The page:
And I get it, a lot of things that Grayson does may be typical of a 4 year old. But, before you say that to me remember this; my child is not typical. His life is not typical. Our parenting journey is not typical. Unless you have parented a child with autism, then this is just one perspective that you do not have. And, I hope it is one perspective that you never have.

Somewhere along this journey I accepted that my son is not typical.  I have already learned that he is so much more! So please, stop trying to make him seem typical.


Follow the Leader.

leaderHi. My name is Jessica. You might have seen my little boy in line at school this morning. You may see him in line at school most mornings. Maybe you have noticed that he is different from the other kids. Maybe you have noticed that we talk to Grayson in a special way. Maybe you have noticed that he loses control of himself from time to time. Maybe you have noticed that my son Grayson has autism spectrum disorder. And, if you did not notice that before…you probably noticed today.

You see, I am the mother of the little boy in line at school this morning who lost control of his body and his emotions. My son was the one making all of the noise, screaming and yelling just trying to be heard. My son could not understand why he did not get to be first in line today. My son, the same son who waits in lines at school every single day, just could not figure it out today. Today, he needed something different. And because he needed it so deeply, that need was the only thing that mattered to him. His body wiggled as he tried to explain his need. He sobbed tears of pain and frustration as his daddy and his teacher tried to explain the rules to him. He lost control of his body. He lost control his emotions. He lost control of everything. His need was in control. The way his needs are often in control of him. That is just one of the symptoms of Grayson’s autism that we encounter every single day.

In that moment there was nothing you could do to help. There was nothing anyone could say or do to calm him down. Once Grayson’s needs get that big, all we can do is stand back and help him pass through the moment without hurting himself.

This is a feeling I am familiar with. This is the most un-natural part of being Grayson’s mommy. When I see him needing something so deeply, and I am powerless to help him through it. And today, maybe just for a moment, you felt that too.

It is hard right? To watch someone struggling through something that we should be able to fix. I mean after all, we could just give into the need. Right? We could just let Grayson cut to the front of the line. We could let him be the leader. We could tell all of the other kids that Grayson’s needs are different and special, and that sometimes he needs to be in front. Sometimes, even when it is not his turn, Grayson gets to be the leader.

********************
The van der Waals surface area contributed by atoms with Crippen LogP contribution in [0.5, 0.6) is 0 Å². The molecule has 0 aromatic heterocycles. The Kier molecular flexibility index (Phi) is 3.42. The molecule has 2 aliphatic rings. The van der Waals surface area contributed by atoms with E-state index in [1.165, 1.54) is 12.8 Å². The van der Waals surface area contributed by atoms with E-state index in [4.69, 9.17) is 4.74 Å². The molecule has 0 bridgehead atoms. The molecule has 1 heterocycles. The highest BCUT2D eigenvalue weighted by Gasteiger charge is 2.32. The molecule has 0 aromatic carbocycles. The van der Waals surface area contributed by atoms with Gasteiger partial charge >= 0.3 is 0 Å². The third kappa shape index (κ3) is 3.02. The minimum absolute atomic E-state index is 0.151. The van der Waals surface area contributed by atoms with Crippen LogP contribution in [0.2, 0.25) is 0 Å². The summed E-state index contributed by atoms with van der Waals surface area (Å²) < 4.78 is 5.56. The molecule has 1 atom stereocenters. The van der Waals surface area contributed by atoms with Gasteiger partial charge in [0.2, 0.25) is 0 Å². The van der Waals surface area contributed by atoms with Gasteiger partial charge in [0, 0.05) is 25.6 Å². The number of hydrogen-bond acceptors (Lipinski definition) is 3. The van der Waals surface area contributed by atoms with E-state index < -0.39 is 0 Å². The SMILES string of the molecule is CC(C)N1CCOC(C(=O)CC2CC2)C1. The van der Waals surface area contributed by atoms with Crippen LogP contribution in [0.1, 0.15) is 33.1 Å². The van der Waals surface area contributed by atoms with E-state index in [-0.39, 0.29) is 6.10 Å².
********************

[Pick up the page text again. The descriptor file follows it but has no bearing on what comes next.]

Except, that is not fair. If Grayson gets to be the leader whenever he wants to be, then he is not learning important life lessons. Then he is missing out on all of the things we wanted him to learn at school: taking turns, sharing, following directions, etc. And what happens to the child who was supposed to be the leader? They just have to accept that Grayson’s autism trumps their turn to be the leader? They just have to change and adapt because that is the thing that would make my life easier for the brief moment of time?


No for so many reasons, but mostly this; no matter what obstacles lie ahead of us on this parenting journey we refuse to accept that the rules have to change to accommodate Grayson’s autism. I refuse to believe that I cannot help my child exist in a word with rules. I say “NO WAY” to the idea that other kids will need to go without so that Grayson can have exactly what he needs. I love my son with every single ounce of my heart. And, because I love him so deeply, I refuse to let him off that easily.

Do not get me wrong, I know what my son is up against. I feel the weight of every single thing we put on his shoulders. I see all of the rules and expectations and guidelines that govern his life. I think every time that we introduce another strategy or treatment that it will be too much. I wonder how he can possibly handle just one more thing. I ask myself how I can ask him to be anything more than he already is.

And then one day at a time I see him rise to the occasion. I watch him learn and adapt to the rules. I see him accept the strategies that we implement. I see him use those techniques to integrate himself into the world. I see him figure it out. One challenging moment at a time; he propels himself forward.

Autism Spectrum Disorder or not; 4 is a really hard age. There is just so much that they cannot understand. We look to these little humans and we ask them to follow the rules and use their manners and to be kind and polite. We ask them to do things that most grown adults struggle with. And, on top of all of that we are trying to teach them to be compassionate and accepting and tolerant of difference. Difference that they cannot really understand. Difference that we do not really know how to teach them.